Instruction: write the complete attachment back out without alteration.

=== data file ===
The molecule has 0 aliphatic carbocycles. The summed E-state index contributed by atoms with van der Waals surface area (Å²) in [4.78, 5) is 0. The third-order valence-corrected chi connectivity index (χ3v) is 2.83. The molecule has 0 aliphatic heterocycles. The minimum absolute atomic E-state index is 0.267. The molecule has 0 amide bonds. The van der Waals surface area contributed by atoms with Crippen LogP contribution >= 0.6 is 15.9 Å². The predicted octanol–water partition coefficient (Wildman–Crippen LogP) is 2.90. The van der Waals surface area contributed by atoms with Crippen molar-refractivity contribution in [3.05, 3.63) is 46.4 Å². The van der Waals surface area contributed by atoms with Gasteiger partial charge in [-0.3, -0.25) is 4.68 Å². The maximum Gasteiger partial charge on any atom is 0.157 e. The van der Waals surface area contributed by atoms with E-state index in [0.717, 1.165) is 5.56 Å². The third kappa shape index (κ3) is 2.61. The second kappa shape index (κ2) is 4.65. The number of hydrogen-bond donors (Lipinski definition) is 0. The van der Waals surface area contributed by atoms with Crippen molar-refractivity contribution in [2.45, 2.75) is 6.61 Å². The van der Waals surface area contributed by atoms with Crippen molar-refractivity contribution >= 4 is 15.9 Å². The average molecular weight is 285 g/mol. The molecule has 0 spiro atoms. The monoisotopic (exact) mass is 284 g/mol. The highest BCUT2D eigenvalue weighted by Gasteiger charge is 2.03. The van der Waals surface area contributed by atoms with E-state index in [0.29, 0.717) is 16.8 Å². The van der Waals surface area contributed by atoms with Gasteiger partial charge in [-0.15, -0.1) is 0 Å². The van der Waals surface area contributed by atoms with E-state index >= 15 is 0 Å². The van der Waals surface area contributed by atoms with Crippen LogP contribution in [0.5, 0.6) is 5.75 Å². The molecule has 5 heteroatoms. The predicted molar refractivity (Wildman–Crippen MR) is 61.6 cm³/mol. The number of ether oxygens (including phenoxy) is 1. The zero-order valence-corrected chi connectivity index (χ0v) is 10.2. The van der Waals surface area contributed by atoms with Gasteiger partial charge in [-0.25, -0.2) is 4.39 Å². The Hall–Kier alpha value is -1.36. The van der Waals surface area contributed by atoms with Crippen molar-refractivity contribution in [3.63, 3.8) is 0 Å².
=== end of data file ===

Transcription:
The molecule has 0 aliphatic carbocycles. The summed E-state index contributed by atoms with van der Waals surface area (Å²) in [4.78, 5) is 0. The third-order valence-corrected chi connectivity index (χ3v) is 2.83. The molecule has 0 aliphatic heterocycles. The minimum absolute atomic E-state index is 0.267. The molecule has 0 amide bonds. The van der Waals surface area contributed by atoms with Crippen LogP contribution >= 0.6 is 15.9 Å². The predicted octanol–water partition coefficient (Wildman–Crippen LogP) is 2.90. The van der Waals surface area contributed by atoms with Crippen molar-refractivity contribution in [3.05, 3.63) is 46.4 Å². The van der Waals surface area contributed by atoms with Gasteiger partial charge in [-0.3, -0.25) is 4.68 Å². The maximum Gasteiger partial charge on any atom is 0.157 e. The van der Waals surface area contributed by atoms with E-state index in [0.717, 1.165) is 5.56 Å². The third kappa shape index (κ3) is 2.61. The second kappa shape index (κ2) is 4.65. The number of hydrogen-bond donors (Lipinski definition) is 0. The van der Waals surface area contributed by atoms with Crippen molar-refractivity contribution in [2.45, 2.75) is 6.61 Å². The van der Waals surface area contributed by atoms with Crippen molar-refractivity contribution >= 4 is 15.9 Å². The average molecular weight is 285 g/mol. The molecule has 0 spiro atoms. The monoisotopic (exact) mass is 284 g/mol. The highest BCUT2D eigenvalue weighted by Gasteiger charge is 2.03. The van der Waals surface area contributed by atoms with E-state index in [0.29, 0.717) is 16.8 Å². The van der Waals surface area contributed by atoms with Gasteiger partial charge in [-0.15, -0.1) is 0 Å². The van der Waals surface area contributed by atoms with E-state index >= 15 is 0 Å². The van der Waals surface area contributed by atoms with Crippen LogP contribution in [0.5, 0.6) is 5.75 Å². The molecule has 5 heteroatoms. The predicted molar refractivity (Wildman–Crippen MR) is 61.6 cm³/mol. The number of ether oxygens (including phenoxy) is 1. The zero-order valence-corrected chi connectivity index (χ0v) is 10.2. The van der Waals surface area contributed by atoms with Gasteiger partial charge in [-0.25, -0.2) is 4.39 Å². The Hall–Kier alpha value is -1.36. The van der Waals surface area contributed by atoms with Crippen molar-refractivity contribution in [3.63, 3.8) is 0 Å².